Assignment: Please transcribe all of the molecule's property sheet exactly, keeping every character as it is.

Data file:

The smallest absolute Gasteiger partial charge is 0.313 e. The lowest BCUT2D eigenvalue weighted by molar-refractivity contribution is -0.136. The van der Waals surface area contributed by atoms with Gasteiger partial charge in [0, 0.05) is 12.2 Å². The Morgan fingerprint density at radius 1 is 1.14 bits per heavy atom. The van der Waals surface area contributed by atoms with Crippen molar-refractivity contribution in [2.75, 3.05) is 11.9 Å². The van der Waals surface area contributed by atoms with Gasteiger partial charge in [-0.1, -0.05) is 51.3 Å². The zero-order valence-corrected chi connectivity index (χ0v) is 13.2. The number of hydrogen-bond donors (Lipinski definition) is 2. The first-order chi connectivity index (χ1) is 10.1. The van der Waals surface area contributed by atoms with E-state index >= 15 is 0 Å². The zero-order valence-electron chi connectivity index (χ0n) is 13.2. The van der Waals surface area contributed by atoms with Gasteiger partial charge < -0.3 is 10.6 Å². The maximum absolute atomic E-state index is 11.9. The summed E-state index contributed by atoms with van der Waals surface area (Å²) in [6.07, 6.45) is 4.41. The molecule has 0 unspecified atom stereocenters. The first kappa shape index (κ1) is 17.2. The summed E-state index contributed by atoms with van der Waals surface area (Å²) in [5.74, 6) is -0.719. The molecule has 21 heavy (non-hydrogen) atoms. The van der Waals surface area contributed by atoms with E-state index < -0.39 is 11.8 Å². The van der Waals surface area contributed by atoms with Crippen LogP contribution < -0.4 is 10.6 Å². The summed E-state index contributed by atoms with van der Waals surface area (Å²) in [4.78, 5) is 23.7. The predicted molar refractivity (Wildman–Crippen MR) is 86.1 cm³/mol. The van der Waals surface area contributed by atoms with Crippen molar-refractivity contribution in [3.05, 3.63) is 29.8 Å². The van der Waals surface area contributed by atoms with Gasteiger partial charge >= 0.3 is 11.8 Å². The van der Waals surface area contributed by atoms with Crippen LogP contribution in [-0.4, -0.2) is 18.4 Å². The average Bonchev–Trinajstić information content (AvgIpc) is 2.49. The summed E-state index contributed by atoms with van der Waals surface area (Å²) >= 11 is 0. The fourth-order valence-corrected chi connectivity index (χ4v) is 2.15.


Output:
The smallest absolute Gasteiger partial charge is 0.313 e. The lowest BCUT2D eigenvalue weighted by molar-refractivity contribution is -0.136. The van der Waals surface area contributed by atoms with Gasteiger partial charge in [0, 0.05) is 12.2 Å². The Morgan fingerprint density at radius 1 is 1.14 bits per heavy atom. The van der Waals surface area contributed by atoms with Crippen molar-refractivity contribution in [2.75, 3.05) is 11.9 Å². The van der Waals surface area contributed by atoms with Gasteiger partial charge in [-0.1, -0.05) is 51.3 Å². The zero-order valence-corrected chi connectivity index (χ0v) is 13.2. The number of hydrogen-bond donors (Lipinski definition) is 2. The first-order chi connectivity index (χ1) is 10.1. The van der Waals surface area contributed by atoms with E-state index >= 15 is 0 Å². The zero-order valence-electron chi connectivity index (χ0n) is 13.2. The van der Waals surface area contributed by atoms with Gasteiger partial charge < -0.3 is 10.6 Å². The maximum absolute atomic E-state index is 11.9. The summed E-state index contributed by atoms with van der Waals surface area (Å²) in [6.07, 6.45) is 4.41. The molecule has 0 unspecified atom stereocenters. The first kappa shape index (κ1) is 17.2. The summed E-state index contributed by atoms with van der Waals surface area (Å²) in [5.74, 6) is -0.719. The molecule has 21 heavy (non-hydrogen) atoms. The van der Waals surface area contributed by atoms with E-state index < -0.39 is 11.8 Å². The van der Waals surface area contributed by atoms with Crippen LogP contribution < -0.4 is 10.6 Å². The summed E-state index contributed by atoms with van der Waals surface area (Å²) in [4.78, 5) is 23.7. The predicted molar refractivity (Wildman–Crippen MR) is 86.1 cm³/mol. The van der Waals surface area contributed by atoms with Crippen molar-refractivity contribution in [3.05, 3.63) is 29.8 Å². The van der Waals surface area contributed by atoms with Gasteiger partial charge >= 0.3 is 11.8 Å². The van der Waals surface area contributed by atoms with Crippen LogP contribution in [-0.4, -0.2) is 18.4 Å². The average Bonchev–Trinajstić information content (AvgIpc) is 2.49. The summed E-state index contributed by atoms with van der Waals surface area (Å²) >= 11 is 0. The fourth-order valence-corrected chi connectivity index (χ4v) is 2.15.